Wednesday, February 20, 2013


It’s always fun when you come across something new that you’re passionate about – a new hobby, and new intellectual topic … the vegan diet!  For several months or years, you can be engrossed in this topic, reading books, googling it, watching YouTube videos about it and having hundreds of conversations with whoever will engage with you.

But eventually, your new favorite topic is not so new anymore, and your interest might start to wane.  For those of us who have been vegan so long that it’s not new anymore, we can get a little stagnant.  Personally, this has never made me want to revert back to my old ways of eating – since I am vegan for ethical reasons, it’s hard to imagine I will ever go back.  But I do get in a rut from time to time, and just get bored of reading vegan literature and getting into deep conversations about it.

When I feel I’m in a rut, I might read a blog or watch a video to get re-engaged.  Often, I just choose to quit focusing my attention on the vegan diet for a while, and follow some other passion – read about Buddhism, learn Taiko drumming, or improve my tennis game.  But one thing I have found that always gets me excited about the vegan diet again is finding new recipes.

I tend to be a bit lazy in the kitchen, and often resort to making fast meals that I know I like and are easy.  Dal (lentils) over rice, salad and soup are usual stand-bys.  But for Valentine’s Day I made one of Mark Reinfeld’s recipes (see the photo of Pistachio Crusted Tofu, below) and viola!  I am excited to jump into vegan cooking again!

If you are feeling in a rut, try jumping on to or one of the many other veggie websites, and see if the photos alone don’t reinvigorate you.  For me, there is nothing like spending time creating something and seeing the smiles and sighs of appreciation for a delicious meal!  A small handful of my favorite vegan recipe sites are below:

  • VegWeb:
  • Fat Free Vegan:*
  • Physician’s Committee for Responsible Medicine: (Look for their healthy 21 Day Vegan Challenge Recipes – they have a free App!)*
  • VegSource:
* Sites marked with an asterisk have tasty healthy vegan options – little to no oil, and focus on whole foods.

And if you don’t feel like cooking, find a great vegan restaurant close by at …
Happy Cow:

With Ahimsa,

Thursday, February 7, 2013


It’s always fun and exciting when you make a new change that’s working – in my case, giving up oil and having my cholesterol plummet in three short weeks.  But it doesn’t take long before the excitement wears down and the motivation dies out.  In the past couple of days I’ve been craving coconut curry and preparing excuses to choose the oily balsamic vinaigrette at the Whole Foods salad bar. 

What does a smart girl do?  Get re-motivated!  Bob Proctor, a great motivational speaker, said:

“You can’t shower once and expect stay clean for the rest of your life - you must shower every day!  Similarly, don’t expect to get motivated and stay motivated for the rest of your life – you must motivate yourself every day!”

Well, once you’re so motivated that something becomes part of your lifestyle, this probably isn’t true anymore; I never have to motivate myself to eat vegan.  But when you’re still trying to change a habit, this is very sage advice.  Instead of caving in to the Thai restaurant or the balsamic vinaigrette, I got on my computer, went to one of my all-time favorite veg sites – - and found this lecture from Dr. Klaper on why oil – even olive oil – isn’t a health food.  He’s very funny (one of my favorite speakers) and this lecture took a mere 10 minutes out of my life and I am steadfast once again!  Enjoy!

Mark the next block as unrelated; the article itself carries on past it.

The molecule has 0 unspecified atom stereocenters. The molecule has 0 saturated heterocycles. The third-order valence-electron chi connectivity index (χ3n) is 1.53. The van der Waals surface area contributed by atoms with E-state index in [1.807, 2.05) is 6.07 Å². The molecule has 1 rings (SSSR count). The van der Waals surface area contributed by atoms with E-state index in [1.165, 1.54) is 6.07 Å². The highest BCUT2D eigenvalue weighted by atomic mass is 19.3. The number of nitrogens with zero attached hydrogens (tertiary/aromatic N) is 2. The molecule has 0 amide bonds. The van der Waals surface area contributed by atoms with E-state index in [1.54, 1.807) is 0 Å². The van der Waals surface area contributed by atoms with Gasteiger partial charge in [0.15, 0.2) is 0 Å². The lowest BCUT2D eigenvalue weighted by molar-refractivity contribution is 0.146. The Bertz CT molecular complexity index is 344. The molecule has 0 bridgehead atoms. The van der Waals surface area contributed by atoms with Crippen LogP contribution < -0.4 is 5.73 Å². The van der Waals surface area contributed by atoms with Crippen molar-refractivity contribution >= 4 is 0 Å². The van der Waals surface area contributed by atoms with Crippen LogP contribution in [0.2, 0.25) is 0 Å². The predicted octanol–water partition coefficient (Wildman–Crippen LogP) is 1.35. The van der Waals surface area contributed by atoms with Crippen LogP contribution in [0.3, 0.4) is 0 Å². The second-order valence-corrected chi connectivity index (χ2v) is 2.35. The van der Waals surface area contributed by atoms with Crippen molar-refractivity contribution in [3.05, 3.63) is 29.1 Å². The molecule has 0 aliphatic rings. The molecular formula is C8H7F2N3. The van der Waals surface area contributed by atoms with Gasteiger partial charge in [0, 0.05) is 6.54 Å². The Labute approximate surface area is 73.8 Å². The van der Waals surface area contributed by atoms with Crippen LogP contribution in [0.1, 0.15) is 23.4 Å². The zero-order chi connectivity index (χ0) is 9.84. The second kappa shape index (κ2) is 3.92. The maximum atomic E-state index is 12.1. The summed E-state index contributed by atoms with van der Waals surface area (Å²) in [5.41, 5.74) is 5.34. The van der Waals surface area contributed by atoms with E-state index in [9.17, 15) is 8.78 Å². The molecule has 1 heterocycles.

Friday, February 1, 2013

Vegans with High Cholesterol

My cholesterol has always been high - around 233 – even after 12 years on a vegan diet.  How can a 12-year vegan have such high cholesterol?  Genetics, of course. 

We love to use genetics as an excuse.  We blame so many things on genetics, yet most of us have never actually had a genetic test done to solidify our excuse!  So I did. I flew to Denver, and went to Dr. Ian Levenson who tested me for the Apolipoprotein E (often called “Apo-E”) genotype.  Sure enough, I tested positive for the ApoE 4 allele.  The ApoE 4 genotype, which 14% of the population has, puts me at a high risk of heart disease and early dementia, and I certainly don’t want to be getting coloring books for Christmas when I’m 50.

Having this genotype makes the body hyper-respond to fat.  Thus, my cholesterol is sky-high, even though I don’t eat any; my body takes the fat I have eaten and over-produces cholesterol.  While having this genotype puts me at a higher risk for heart disease and dementias, the good news is that I should respond very well to a very, very low-fat diet. 

Although I know fatty diets are bad – and in a vegan diet, most fat comes from oil – I have procrastinated going completely low-fat, only because it is soooo hard when I’m traveling!!  Being on the road every week makes it very hard to eat vegan with no oil.  But I certainly have no intention of taking cholesterol-lowering medications for the rest of my life, so I decided to suck it up and do it.  I’m only 3 weeks in, so I can’t claim long-term success yet, but today was a motivating day: My company offered a free health screening today, and (drum roll) the results after just three weeks of vegan-no-oil? 

Decrease in Total Cholesterol:  -67
Decrease in LDL (bad) Cholesterol:  -67
Decrease in Triglycerides:  -79

So, the moral of the story is that sometimes we have to make a commitment, and do what’s best for our health, even if it’s hard.  The payoff, although hard to imagine, could be life or death!